Naming Canada: Stories About Canadian Place Names. Rev. ed.
William A. Waiser is a professor of history at the University of
Saskatchewan. He is the author of Saskatchewan’s Playground: A History
of Prince Albert National Park and Park Prisoners: The Untold Story of
Western Canada’s National Parks, 1915–1946
Naming Canada is derived from a popular monthly column on toponymic
topics that Alan Rayburn originally published in Canadian Geographic
magazine between 1983 and 1993. Several of the columns formed the basis
for the first edition of the book in 1994. In this expanded (by about
100 pages) version, Rayburn has included material from his last set of
magazine columns in the mid-1990s, and has updated and revised several
of the chapters.
Naming Canada remains an entertaining and informative read, especially
for anyone with an interest in Canadian history and the derivation of
local place names. There are articles on why Canada is no longer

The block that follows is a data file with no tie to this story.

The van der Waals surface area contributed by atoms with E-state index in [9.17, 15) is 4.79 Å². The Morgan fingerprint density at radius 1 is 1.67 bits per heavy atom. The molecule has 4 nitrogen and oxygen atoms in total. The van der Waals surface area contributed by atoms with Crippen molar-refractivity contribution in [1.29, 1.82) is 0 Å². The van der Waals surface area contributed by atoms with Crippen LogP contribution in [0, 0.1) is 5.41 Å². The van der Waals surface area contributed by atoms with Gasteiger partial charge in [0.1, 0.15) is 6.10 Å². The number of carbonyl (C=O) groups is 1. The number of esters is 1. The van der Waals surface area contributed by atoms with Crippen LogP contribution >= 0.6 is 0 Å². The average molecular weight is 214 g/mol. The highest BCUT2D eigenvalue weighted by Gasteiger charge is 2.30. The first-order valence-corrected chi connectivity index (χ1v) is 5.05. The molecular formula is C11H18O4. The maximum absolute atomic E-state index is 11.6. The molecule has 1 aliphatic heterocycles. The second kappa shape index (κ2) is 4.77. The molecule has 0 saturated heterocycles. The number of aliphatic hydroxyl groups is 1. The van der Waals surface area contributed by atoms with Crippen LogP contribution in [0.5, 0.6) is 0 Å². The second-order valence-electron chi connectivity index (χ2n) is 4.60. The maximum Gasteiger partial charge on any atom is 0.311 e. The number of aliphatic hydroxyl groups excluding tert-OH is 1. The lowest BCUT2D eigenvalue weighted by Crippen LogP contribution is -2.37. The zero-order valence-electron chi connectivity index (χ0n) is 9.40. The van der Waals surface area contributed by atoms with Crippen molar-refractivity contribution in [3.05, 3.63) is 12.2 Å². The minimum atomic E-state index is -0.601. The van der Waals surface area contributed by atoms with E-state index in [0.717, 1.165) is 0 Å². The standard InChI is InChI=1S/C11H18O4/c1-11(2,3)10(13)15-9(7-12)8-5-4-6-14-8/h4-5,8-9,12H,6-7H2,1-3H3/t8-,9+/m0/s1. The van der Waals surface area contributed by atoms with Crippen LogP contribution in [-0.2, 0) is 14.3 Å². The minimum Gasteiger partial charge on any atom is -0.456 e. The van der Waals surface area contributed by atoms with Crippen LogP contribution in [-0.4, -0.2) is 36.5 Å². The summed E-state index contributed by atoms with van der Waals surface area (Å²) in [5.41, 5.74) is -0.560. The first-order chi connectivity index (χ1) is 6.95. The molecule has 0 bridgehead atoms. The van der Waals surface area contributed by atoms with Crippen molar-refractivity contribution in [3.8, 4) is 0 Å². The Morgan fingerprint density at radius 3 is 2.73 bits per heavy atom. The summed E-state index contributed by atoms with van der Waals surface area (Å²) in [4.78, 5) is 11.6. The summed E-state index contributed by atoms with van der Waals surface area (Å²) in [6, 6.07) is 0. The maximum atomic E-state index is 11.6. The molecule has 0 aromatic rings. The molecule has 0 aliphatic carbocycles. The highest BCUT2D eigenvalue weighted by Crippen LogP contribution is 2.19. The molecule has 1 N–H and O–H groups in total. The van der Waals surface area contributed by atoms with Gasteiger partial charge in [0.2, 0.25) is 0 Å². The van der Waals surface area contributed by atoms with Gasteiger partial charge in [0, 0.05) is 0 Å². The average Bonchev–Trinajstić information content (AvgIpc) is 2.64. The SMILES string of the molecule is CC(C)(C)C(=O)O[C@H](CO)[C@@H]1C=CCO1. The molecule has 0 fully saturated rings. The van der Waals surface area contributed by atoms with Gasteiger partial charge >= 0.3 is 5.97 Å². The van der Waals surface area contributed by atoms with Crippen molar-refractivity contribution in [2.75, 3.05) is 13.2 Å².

formally known as a “dominion”; how World War I battles have been
remembered on the home front; how Aboriginal words or terms continue to
dominate the landscape; how features have been renamed; how prominent
individuals have been honored; and how nicknames have come to be
associated with certain communities. All of these stories are told with
skill, clarity, and occasional wit.
Rayburn also discusses some of the continuing debates on Canadian
toponymic history. In the particular case of Saskatoon, for example, he
notes how provincial authorities have recently challenged the
longstanding story that the name was derived from the Cree word for
Saskatoon berries. Rayburn then presents his own research on the topic,
suggesting there is still merit in the original story.
What is clear from Naming Canada is that the history of Canada’s
place names is an ongoing exercise, ever subject to debate and